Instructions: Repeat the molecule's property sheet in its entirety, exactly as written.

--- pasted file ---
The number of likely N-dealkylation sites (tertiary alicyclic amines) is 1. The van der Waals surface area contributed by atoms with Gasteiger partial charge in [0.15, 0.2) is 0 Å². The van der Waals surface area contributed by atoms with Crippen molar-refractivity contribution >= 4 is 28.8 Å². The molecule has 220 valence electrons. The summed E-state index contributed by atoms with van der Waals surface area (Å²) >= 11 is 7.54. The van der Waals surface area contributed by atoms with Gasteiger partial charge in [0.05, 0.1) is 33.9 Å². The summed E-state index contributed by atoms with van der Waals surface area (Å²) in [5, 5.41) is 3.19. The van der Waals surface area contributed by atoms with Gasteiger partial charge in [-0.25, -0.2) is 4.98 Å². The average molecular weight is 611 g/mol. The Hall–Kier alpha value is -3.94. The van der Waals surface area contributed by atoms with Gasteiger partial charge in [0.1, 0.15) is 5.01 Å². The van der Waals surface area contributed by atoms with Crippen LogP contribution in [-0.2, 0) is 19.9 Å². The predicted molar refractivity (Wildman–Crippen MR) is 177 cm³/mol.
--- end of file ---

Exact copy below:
The number of likely N-dealkylation sites (tertiary alicyclic amines) is 1. The van der Waals surface area contributed by atoms with Gasteiger partial charge in [0.15, 0.2) is 0 Å². The van der Waals surface area contributed by atoms with Crippen molar-refractivity contribution >= 4 is 28.8 Å². The molecule has 220 valence electrons. The summed E-state index contributed by atoms with van der Waals surface area (Å²) >= 11 is 7.54. The van der Waals surface area contributed by atoms with Gasteiger partial charge in [0.05, 0.1) is 33.9 Å². The summed E-state index contributed by atoms with van der Waals surface area (Å²) in [5, 5.41) is 3.19. The van der Waals surface area contributed by atoms with Gasteiger partial charge in [-0.25, -0.2) is 4.98 Å². The average molecular weight is 611 g/mol. The Hall–Kier alpha value is -3.94. The van der Waals surface area contributed by atoms with Gasteiger partial charge in [0.1, 0.15) is 5.01 Å². The van der Waals surface area contributed by atoms with Crippen LogP contribution in [-0.2, 0) is 19.9 Å². The predicted molar refractivity (Wildman–Crippen MR) is 177 cm³/mol.